Telco’s Plot New Challenges to Localism and Cable Broadband

The telephone broadband giants—AT&T and Verizon—say they are stepping up efforts to scuttle the local cable franchising process. According to Light Reading, they “are working hard at the state level to push statewide franchises into law…” While the phone lobby hopes that Congress will pass the Stevens/Barton/Rush telecom give-away bill this session, they acknowledge that they were blind sighted by the fierce support for network neutrality. “For many of us it’s just been really frustrating,” says Jeff Brueggeman, AT&T VP of regulatory planning and policy in Washington.” As noted in Light Reading, Brueggeman told a conference that he and his colleagues didn’t see the net neutrality log-jam coming. So that’s why they plan to continue state-by-state, to secure laws that preempt the ability of local governments—and their citizens/residents—to ensure broadband services really benefit the public.

Both Stevens and Joe Barton made statements yesterday urging Congress to pass the law. Hopefully, they will fail. Their bill doesn’t really provide for video competition. It just sets the stage for a more powerful broadband monopoly.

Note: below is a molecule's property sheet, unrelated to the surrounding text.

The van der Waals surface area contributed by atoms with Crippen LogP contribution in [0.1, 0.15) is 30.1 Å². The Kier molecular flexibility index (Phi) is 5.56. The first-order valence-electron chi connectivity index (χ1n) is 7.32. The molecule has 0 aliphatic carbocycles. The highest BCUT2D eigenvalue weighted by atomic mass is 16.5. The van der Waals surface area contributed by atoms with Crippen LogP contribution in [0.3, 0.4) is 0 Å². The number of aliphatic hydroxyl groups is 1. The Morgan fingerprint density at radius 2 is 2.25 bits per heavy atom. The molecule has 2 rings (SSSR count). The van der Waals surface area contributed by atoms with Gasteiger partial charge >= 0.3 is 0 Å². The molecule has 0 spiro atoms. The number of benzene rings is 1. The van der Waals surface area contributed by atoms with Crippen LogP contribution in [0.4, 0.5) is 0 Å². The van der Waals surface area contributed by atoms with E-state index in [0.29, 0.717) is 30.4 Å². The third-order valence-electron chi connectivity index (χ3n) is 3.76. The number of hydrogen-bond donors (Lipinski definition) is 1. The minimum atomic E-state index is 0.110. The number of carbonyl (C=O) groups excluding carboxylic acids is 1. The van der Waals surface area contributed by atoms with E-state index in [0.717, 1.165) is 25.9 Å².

But, we want to discuss localism for a moment. There has been a long-standing federal policy that our electronic communications system is supposed to empower and serve local voices—real communities. Much of the current debate on the FCC’s media ownership rules involves effectively defining and ensuring such localism. But there has been no more meaningful policy supporting localism in the electronic media than cable franchising. For whatever its flaws, it provides the only real opportunity for actual community members to play a key role shaping multichannel broadband systems (including ensuring local programming needs).

We hope that with a new Congress—assuming the Barton/Stevens/Rush conglomerate give-away fails—will look anew at the role of localism in the debate about Telco broadband video service. Meanwhile, further state pre-emption [already passed in Texas, Indiana, North Carolina, South Carolina, Kansas, Virginia, and New Jersey -with California soon to also formally approve] must be vigorously fought.

Author: jeff

Jeff Chester is executive director of the Center for Digital Democracy. A former journalist and filmmaker, Jeff's book on U.S. electronic media politics, entitled "Digital Destiny: New Media and the Future of Democracy" was published by The New Press in January 2007. He is now working on a new book about interactive advertising and the public interest.

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